Author:
• Thursday, February 01st, 2018

Following the meeting with The Book Club ladies of the United Nations Women’s Guild in Geneva on Friday, 26th January 2018, the author, Selina Siak Chin Yoke, kindly offered to answer questions about her book: The Woman Who Breathed Two Worlds, which we reviewed and discussed.

Here are the questions we asked and Selina Siak Chin Yoke’s answers:

Q.
Some of the ladies found the story relatable and were reminded of troubled times in their respective countries. We wondered about the reason why you chose to frame the narrative and themes of the novel in an early 20th Century setting. We also asked ourselves if you thought these issues as relevant in a contemporary context thinking of Amin Maalouf’s book: Murderous Identities.
A.
When I started, I wanted to tell the story that was familiar to me, inspired by my great-grandmother’s life. It so happened that big events in her life took place around the turn of the 20th century, which coincided with a period of huge change everywhere. Malaya felt those dramatic changes. And a backdrop of drama is always useful in fiction!
I think the themes in The Woman Who Breathed Two Worlds are very relevant to our lives today, and many readers whom I’ve met at book clubs or who’ve reviewed the book have said this.
They can relate to the issues in the relationships they have with their own mothers and their children; the friendships the protagonist has; even the struggles Chye Hoon feels between clinging to tradition and moving forward with the times. And they find themselves asking some of the questions she asks. That was what I found while writing the book. People across cultures and time are more similar than we think.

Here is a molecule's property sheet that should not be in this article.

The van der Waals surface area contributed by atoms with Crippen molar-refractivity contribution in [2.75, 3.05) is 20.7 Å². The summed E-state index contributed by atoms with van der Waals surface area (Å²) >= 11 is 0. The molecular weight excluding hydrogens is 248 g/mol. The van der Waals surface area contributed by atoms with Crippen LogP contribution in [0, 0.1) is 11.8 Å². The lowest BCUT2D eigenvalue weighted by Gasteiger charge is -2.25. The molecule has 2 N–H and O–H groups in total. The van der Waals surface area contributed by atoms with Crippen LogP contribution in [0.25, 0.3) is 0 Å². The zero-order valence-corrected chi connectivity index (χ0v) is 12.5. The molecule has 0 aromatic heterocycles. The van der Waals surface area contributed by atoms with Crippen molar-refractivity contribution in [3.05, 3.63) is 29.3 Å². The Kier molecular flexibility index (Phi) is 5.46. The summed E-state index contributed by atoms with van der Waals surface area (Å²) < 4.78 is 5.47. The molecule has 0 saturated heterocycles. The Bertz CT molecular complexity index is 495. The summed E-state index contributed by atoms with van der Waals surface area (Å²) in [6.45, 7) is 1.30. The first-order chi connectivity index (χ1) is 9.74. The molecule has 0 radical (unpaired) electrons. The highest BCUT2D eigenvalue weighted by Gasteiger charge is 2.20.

Q.
In a general sense, concerning the dichotomy of tradition vs modernity, do you agree with Chye Hoon’s view, or are you closer in spirit to her eldest son’s outlook?
A.
I’m personally in between the two. I also believe that the way we view tradition versus modernity evolves with age. Or perhaps that’s just me! I was more gung-ho previously about embracing all things new, now I tend to be more sceptical.

Q.
A major theme of your book is the overcoming of a patriarchal society and the growth of entrepreneurial spirit in women. Did you set out to write a feminist novel or did these ideas emerge organically?
A.
As someone who feels unequivocally about female empowerment, I choose to create strong female characters. This doesn’t mean that the women in my stories will always be larger than life, the way Chye Hoon is. But they will have the sort of inner strength that’s often overlooked in this world. And they will sometimes do ‘unacceptable’ things!

Author:
• Saturday, January 27th, 2018

Selina Siak Chin Yoke was born from a Malayan-Chinese family in Singapore which was, at the time, part of Malaya, becoming Malaysia in 1963. In 1979 Selina was sent, with some of her school friends, to study at a boarding school in Kent, England. Afterwards, she studied physics at Southampton University, obtaining a scholarship for a PhD.

With her degrees in hand, she worked for the Atlas Research Fellowship at St. Catherine’s College, Oxford University, followed by investment banking at Goldman Sachs in London. After her brain cancer, she changed to quantitative trading before dedicating herself full-time to writing, following the success of her first novel: The Woman Who Breathed Two Worlds, published in 2016. It took Selina one year to write it and another year to edit it.

Having undergone two major operations, brain cancer in 2009 and breast cancer to follow, Selina felt apathetic for a while until she remembered an old dream about writing a story, vaguely influenced by the life of her great-grandmother.

Her aspirations became a reality with the publication of her debut novel dedicated to the memory of her Nyonya great-grandmother, Chua Paik Choo. This significant achievement gave Selina a great sense of joy and satisfaction as well as meaning to her life and enhanced her devotion to writing.

Her second book, When The Future Comes So Soon, was published in 2017 and is a new addition to the Malayan series. It follows the Wong family through the life of Mei Foong, Weng Yu’s wife and Chye Hoon’s daughter-in-law, during the second world war in Malaya, with the Japanese occupation of the country as a background to the story. Selina Siak Chin Yoke lives in London.